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IMG_20200120_161145543Conde Nast: The Man and His Empire by biographer and historian Susan Ronald, covers Nast’s glamorous life and successful career as an American publishing giant.

There is much to cover and Ronald moves quickly over Nast’s early life from his birth in 1873 to his marriage to his initial interest in magazines. Once he enters into publishing she slows down and settles in on how Nast started with Collier’s magazine, moved on to Ladies Home Journal Patterns and eventually Vogue magazine.

Publishing Vogue and Vanity Fair are most of the story but we also read details about Nast’s famous “cafe society” parties and his grand apartment at 1040 Park Avenue in Manhattan. There are intriguing tales about fashionable characters such as Vogue fashion editor Carmel Snow, photographer Cecil Beaton, and writer Dorothy Parker.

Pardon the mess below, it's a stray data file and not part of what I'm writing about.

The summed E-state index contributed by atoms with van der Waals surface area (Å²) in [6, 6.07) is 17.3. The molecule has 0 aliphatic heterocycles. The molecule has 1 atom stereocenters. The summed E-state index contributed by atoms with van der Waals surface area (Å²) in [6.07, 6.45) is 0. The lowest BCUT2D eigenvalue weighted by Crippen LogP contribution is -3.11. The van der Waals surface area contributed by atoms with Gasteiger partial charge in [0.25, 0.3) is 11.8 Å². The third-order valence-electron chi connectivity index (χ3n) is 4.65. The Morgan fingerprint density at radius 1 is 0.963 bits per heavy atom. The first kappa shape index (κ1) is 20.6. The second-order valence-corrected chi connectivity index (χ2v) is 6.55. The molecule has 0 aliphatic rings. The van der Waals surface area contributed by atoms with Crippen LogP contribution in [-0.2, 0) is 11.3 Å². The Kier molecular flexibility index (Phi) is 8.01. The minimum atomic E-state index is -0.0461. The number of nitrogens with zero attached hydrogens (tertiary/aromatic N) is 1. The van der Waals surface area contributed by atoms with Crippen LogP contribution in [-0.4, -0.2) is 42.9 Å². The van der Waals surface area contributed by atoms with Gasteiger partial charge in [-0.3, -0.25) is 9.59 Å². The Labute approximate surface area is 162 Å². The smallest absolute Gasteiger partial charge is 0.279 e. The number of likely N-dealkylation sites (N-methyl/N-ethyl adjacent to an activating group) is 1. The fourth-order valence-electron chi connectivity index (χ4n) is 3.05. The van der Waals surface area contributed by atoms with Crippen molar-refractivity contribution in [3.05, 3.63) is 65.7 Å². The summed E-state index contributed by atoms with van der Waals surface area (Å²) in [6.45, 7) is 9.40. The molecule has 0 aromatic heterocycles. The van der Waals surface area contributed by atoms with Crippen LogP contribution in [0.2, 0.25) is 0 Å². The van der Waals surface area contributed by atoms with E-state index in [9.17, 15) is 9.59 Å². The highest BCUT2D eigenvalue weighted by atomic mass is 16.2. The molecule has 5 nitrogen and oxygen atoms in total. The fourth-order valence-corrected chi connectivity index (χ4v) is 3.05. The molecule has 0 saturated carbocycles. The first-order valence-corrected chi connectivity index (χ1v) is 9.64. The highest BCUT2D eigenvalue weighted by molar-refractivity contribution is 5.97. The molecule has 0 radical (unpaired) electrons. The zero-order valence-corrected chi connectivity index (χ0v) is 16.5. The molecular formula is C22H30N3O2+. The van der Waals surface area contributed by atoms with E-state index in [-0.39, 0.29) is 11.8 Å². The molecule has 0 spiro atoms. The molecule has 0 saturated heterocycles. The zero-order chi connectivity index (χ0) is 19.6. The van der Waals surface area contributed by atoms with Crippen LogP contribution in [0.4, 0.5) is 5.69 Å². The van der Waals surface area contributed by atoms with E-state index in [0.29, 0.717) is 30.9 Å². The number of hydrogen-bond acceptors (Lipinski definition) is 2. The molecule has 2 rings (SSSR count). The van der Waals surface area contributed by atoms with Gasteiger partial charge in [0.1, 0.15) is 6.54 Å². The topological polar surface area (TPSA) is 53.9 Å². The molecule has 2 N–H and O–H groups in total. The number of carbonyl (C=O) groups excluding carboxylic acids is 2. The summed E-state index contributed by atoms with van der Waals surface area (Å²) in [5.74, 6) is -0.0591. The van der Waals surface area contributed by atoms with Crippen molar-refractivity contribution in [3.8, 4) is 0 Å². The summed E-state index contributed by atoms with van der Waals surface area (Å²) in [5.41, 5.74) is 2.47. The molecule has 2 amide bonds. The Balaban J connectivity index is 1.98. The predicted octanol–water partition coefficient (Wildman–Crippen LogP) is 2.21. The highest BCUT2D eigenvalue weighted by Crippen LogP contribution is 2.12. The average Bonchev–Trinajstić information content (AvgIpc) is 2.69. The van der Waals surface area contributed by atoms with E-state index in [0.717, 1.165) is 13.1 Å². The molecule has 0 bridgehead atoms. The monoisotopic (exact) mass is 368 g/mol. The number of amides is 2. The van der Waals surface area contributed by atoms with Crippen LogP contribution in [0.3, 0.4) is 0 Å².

The financial crash in 1929 hit Nast hard and he nearly lost his empire. We learn how over several years Nast fought to keep his business going by calling in favors. WWII was not an easy time either as French Vogue had to shut down and British Vogue (based in London) struggled to publish facing paper shortages and The Blitz.

But Nast and his empire did survive these challenges and that makes for great reading. Thoroughly researched with help from surviving letters and company documents, Conde Nast: The Man and His Empire is an excellent read for fashion and publishing industry history.

 

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